Safety of Chinese workers
Updated: 2012-02-02 08:00
The plight of 29 Chinese workers who are being held captive by rebels in Sudan has gripped the hearts of all Chinese people. Their safety and rescue have become the country's top concern.
Since their abduction five days ago, China has responded quickly.
An emergency mechanism has been activated for the rescue of the workers, who are employed by a Chinese company undertaking a road project in Sudan.
A Chinese team arrived in the Sudanese capital of Khartoum on Tuesday to assist the Chinese embassy in its efforts to secure the release of the workers and hold consultations with the Sudanese authorities. China also lodged serious representations to Sudan over the incident.
It is hoped all these efforts will yield the safe return of the workers.
In another development, 25 Chinese workers who were held captive by Egyptian locals on Tuesday were freed on Wednesday. The abductions highlight the importance of safeguarding the safety of Chinese nationals working or traveling overseas.
In recent years, the number of attacks involving Chinese tourists or workers in foreign countries has been on a rise. In October, 12 Chinese sailors were brutally killed by a group of armed men on the Mekong River and earlier last year it had to evacuate more than 30,000 Chinese nationals from the escalating turbulence in Libya.
Chinese companies and individuals suffered huge losses of property and investments in Libya last year.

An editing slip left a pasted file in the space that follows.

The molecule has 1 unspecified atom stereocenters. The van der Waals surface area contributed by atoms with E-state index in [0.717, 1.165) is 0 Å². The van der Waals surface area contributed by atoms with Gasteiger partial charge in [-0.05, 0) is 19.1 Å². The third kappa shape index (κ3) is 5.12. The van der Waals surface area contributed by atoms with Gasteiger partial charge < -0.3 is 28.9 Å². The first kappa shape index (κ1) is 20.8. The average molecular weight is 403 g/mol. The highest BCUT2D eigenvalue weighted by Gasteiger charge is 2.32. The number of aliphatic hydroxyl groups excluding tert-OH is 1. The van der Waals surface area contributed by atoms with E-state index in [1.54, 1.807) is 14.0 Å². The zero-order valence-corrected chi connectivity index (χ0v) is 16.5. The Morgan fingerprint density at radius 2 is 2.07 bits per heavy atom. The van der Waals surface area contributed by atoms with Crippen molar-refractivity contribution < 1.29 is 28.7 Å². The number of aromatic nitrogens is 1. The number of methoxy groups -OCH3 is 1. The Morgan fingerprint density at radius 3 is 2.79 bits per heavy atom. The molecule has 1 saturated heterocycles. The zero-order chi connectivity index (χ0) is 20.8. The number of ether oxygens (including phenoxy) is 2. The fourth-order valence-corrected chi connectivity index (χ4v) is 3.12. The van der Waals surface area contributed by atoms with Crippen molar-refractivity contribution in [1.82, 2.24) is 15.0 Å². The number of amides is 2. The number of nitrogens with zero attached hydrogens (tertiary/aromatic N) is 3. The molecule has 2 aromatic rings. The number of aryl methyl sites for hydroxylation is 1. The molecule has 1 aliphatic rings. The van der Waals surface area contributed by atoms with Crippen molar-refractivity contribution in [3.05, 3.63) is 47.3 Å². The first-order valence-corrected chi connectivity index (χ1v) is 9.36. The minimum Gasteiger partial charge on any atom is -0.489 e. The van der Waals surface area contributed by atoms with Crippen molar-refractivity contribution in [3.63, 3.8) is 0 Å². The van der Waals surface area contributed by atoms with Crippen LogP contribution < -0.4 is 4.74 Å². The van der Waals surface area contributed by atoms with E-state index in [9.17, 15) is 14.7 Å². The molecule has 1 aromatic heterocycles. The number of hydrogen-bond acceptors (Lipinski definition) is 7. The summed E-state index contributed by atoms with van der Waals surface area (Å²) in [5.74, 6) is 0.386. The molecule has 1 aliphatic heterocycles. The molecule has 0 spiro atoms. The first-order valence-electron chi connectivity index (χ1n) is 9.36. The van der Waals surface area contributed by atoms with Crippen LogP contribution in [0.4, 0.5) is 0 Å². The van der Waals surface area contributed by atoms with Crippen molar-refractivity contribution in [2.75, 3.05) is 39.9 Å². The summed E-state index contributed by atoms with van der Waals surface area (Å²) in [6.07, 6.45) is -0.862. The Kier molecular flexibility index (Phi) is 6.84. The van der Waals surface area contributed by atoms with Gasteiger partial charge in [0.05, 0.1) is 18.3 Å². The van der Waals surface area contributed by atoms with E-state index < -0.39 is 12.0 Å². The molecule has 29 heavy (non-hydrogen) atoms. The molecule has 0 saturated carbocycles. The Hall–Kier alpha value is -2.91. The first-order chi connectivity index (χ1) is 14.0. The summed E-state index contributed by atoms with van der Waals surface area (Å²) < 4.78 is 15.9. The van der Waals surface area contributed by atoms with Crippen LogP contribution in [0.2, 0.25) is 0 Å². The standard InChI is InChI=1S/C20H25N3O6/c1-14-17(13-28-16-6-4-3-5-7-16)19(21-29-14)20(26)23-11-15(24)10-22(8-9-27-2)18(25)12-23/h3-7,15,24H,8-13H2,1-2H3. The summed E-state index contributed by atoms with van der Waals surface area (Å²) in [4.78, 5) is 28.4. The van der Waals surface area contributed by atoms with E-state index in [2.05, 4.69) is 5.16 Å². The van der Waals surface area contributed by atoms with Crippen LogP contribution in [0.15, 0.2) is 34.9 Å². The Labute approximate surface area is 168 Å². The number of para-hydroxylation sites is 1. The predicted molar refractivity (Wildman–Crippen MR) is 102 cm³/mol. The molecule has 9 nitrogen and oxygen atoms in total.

As our economy integrates more closely with the rest of the world, an increasing number of Chinese enterprises and individuals have launched operations or formed business ties overseas.
Statistics indicate that by the end of 2009 China had set up a total of 13,000 overseas enterprises in 177 countries and regions and its overall overseas assets are more than $1 trillion.
It has become a demanding task for the government to provide timely protection to the country's interests abroad. A country with a strong economic muscle should have the capacity to protect its citizens and interests, no matter where they are.
This is especially relevant considering tensions are growing in an increasing number of countries, threatening to boil over into armed conflicts or even regional turbulences. Overseas-bound Chinese individuals and companies should always remain vigilant and be aware of and alert to any potential risks and take sensible precautions to safeguard their lives and property.
(China Daily 02/02/2012 page8)